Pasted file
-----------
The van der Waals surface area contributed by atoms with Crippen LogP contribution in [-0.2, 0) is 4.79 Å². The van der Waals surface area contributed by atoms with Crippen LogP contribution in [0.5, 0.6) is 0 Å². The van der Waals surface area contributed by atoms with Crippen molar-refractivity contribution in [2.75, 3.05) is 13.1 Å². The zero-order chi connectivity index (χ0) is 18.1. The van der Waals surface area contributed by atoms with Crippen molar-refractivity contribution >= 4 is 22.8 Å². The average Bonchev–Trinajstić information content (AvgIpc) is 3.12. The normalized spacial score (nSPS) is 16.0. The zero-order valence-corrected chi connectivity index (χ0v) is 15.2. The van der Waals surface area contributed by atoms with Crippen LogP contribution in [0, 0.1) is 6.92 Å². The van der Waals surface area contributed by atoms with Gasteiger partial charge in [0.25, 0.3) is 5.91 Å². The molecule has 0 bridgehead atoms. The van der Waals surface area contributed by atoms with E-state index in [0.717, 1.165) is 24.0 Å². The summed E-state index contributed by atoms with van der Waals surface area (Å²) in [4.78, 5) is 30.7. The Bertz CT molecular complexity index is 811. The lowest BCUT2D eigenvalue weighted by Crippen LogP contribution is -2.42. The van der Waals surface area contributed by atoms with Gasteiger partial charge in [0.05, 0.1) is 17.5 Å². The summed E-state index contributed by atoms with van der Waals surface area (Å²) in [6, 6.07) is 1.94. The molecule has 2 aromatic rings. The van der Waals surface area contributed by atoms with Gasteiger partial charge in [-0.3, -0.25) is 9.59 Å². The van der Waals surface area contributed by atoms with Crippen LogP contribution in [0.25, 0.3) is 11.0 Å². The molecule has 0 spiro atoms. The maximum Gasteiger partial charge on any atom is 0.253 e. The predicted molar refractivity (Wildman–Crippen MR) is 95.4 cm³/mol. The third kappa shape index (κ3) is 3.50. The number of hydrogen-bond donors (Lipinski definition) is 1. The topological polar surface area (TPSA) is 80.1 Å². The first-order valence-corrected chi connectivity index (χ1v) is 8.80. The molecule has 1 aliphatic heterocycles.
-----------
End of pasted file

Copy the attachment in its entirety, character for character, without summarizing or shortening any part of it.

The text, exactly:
The van der Waals surface area contributed by atoms with Crippen LogP contribution in [-0.2, 0) is 4.79 Å². The van der Waals surface area contributed by atoms with Crippen LogP contribution in [0.5, 0.6) is 0 Å². The van der Waals surface area contributed by atoms with Crippen molar-refractivity contribution in [2.75, 3.05) is 13.1 Å². The zero-order chi connectivity index (χ0) is 18.1. The van der Waals surface area contributed by atoms with Crippen molar-refractivity contribution >= 4 is 22.8 Å². The average Bonchev–Trinajstić information content (AvgIpc) is 3.12. The normalized spacial score (nSPS) is 16.0. The zero-order valence-corrected chi connectivity index (χ0v) is 15.2. The van der Waals surface area contributed by atoms with Crippen LogP contribution in [0, 0.1) is 6.92 Å². The van der Waals surface area contributed by atoms with Gasteiger partial charge in [0.25, 0.3) is 5.91 Å². The molecule has 0 bridgehead atoms. The van der Waals surface area contributed by atoms with E-state index in [0.717, 1.165) is 24.0 Å². The summed E-state index contributed by atoms with van der Waals surface area (Å²) in [4.78, 5) is 30.7. The Bertz CT molecular complexity index is 811. The lowest BCUT2D eigenvalue weighted by Crippen LogP contribution is -2.42. The van der Waals surface area contributed by atoms with Gasteiger partial charge in [0.05, 0.1) is 17.5 Å². The summed E-state index contributed by atoms with van der Waals surface area (Å²) in [6, 6.07) is 1.94. The molecule has 2 aromatic rings. The van der Waals surface area contributed by atoms with Gasteiger partial charge in [-0.3, -0.25) is 9.59 Å². The van der Waals surface area contributed by atoms with Crippen LogP contribution in [0.25, 0.3) is 11.0 Å². The molecule has 0 spiro atoms. The maximum Gasteiger partial charge on any atom is 0.253 e. The predicted molar refractivity (Wildman–Crippen MR) is 95.4 cm³/mol. The third kappa shape index (κ3) is 3.50. The number of hydrogen-bond donors (Lipinski definition) is 1. The topological polar surface area (TPSA) is 80.1 Å². The first-order valence-corrected chi connectivity index (χ1v) is 8.80. The molecule has 1 aliphatic heterocycles.